• Halfway Plot Switch: The revelation that Griff is imagining most of his actions as a superhero transform the film from a quirky indie-superhero romance into a romantic comedy drama with a dose of Magical Realism.
  • Imagine Spot: Half the film.
  • Jerk Ass Has A Point: Griff's brother Tim may be a bit clueless and hurtful, but he does honestly want Griff to quit a hobby that he sees as a harmful addiction, which is backed up by Griff getting fired, beat up, and arrested.
  • Karma Houdini: Tony, Griff's Jerkass coworker. He continually bullies Griff at work for no real reason, gets humiliated by Griff, and proceeds to beat the shit out of Griff. The last we see is him glaring at Griff on the street.
  • Magical Realism: And how! Combined with the below mentioned Through the Eyes of Madness, we are never quite sure how much of what is happening is real. From an everyman becoming a superhero by night, to a woman trying to phase through walls, invisibility suits, combined with everyday office politics.
  • Mind Screw: The whole movie, of the romantic variety. Even after the reveal, certain things don't make sense, like Melody being invisible to Griff when he looks at her through his front door peephole. Later Melody and Griff witness her phasing through solid matter and falling through a door. They then decide to both get lost in their collective fantasy together.
  • Mundane Utility: Part of Griff's fantasy. What do you do, having discovered the ability to turn invisible and already being a superhero? Take revenge on your jerkass coworker.
  • No Sense of Personal Space: Two characters. Tim is just clueless and doesn't take Melody's hints that she is not interested and tries to kiss her. Tony is actually just a Jerkass who enjoys touching Griff and messing with him.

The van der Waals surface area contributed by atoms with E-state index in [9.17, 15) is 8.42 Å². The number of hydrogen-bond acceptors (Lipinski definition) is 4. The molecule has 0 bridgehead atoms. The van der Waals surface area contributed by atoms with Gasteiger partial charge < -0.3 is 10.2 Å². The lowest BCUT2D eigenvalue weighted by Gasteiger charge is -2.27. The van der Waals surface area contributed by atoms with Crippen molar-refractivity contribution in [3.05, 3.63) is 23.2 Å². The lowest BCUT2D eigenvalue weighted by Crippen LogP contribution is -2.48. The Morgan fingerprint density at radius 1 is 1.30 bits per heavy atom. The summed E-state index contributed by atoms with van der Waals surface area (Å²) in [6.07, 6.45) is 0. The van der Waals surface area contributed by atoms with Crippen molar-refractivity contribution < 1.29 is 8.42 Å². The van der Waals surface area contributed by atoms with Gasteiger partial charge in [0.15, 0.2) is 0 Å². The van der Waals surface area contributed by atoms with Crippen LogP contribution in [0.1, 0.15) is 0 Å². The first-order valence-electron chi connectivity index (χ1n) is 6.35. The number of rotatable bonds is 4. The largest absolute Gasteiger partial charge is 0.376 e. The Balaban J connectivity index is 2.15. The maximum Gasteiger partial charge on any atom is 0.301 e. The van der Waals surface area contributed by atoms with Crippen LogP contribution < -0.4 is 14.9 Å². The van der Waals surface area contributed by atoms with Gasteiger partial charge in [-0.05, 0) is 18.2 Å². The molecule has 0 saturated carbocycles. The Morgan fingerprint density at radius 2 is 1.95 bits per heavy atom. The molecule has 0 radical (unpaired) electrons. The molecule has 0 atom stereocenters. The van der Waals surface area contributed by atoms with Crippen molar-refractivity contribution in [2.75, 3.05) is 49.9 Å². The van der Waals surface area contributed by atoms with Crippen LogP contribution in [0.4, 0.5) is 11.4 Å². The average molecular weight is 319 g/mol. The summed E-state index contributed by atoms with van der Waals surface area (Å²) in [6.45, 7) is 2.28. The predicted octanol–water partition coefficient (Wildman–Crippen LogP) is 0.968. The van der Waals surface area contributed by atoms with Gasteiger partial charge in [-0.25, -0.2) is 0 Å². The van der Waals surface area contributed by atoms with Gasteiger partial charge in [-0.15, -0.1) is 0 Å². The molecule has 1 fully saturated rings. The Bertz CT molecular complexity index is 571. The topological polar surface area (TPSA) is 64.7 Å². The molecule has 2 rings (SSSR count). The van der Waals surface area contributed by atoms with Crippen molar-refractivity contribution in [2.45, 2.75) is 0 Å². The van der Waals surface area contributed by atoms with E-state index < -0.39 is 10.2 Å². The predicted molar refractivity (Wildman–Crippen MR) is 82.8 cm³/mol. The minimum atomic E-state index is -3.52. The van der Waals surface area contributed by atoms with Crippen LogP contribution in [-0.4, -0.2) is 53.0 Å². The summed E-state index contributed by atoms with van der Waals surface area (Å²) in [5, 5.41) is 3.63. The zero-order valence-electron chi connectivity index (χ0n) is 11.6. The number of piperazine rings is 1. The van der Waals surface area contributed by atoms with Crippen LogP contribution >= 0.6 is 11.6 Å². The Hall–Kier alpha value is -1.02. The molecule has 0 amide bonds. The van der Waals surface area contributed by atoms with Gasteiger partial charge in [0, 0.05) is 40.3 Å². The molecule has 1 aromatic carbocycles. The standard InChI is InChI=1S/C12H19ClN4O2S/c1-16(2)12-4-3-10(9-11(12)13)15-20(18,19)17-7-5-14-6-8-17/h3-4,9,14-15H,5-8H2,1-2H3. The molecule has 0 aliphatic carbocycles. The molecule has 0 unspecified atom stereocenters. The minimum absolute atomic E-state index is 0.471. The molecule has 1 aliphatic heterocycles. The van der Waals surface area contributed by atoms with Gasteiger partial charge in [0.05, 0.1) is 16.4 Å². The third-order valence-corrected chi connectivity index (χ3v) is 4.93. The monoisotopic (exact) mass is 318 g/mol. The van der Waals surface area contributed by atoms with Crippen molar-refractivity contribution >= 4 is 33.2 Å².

• No Such Thing as H.R.: Griff's main problem at work could have been avoided if he simply reported Tony for his sexually explicit phone calls and inappropriate touching. His boss just tells him to stand up for himself and that is that.
  • Real After All: Maybe. Melody finally manages to phase through solid matter (the door) in full view of Griff, who is just as astounded by this occurrence as Melody.
  • Reality Ensues: Several examples.
    • Three dates is not enough to consider yourself in a relationship, especially if one of the parties has clearly been ambivalent about it from the beginning.
    • Being late all the time, breaking into your place of work after hours, and hacking your coworker will get you fired.
    • The police actually have better things to do than prosecute a wannabe superhero who hasn't been hurting anyone.
  • Riddle for the Ages: The ending. Did Melody really fall through the door, or was it just her and Griff imagining it? Did Melody actually briefly turn invisible when she turned up at Griff's flat? Was Griff's cat real?
  • Through the Eyes of Madness: Much of what Griff sees turns out to be in his imagination, from his high tech bank of computers, to the escape fire pole in his pantry, and even to his beating up criminals. Turns out he is not remotely capable in a fight, his apartment is completely ordinary, and his superhero costume is far more mundane than he imagines it. He seems to be only partially aware during most of the film that it is not real, but becomes increasingly reckless in living out his fantasies.
  • Uncanny Valley: In-Universe Griff becomes this, once he tries to "be normal" and give up the fantasy. It comes off as so forced and uncomfortable that it lapses into Cringe Comedy. Melody is absolutely horrified by the transformation.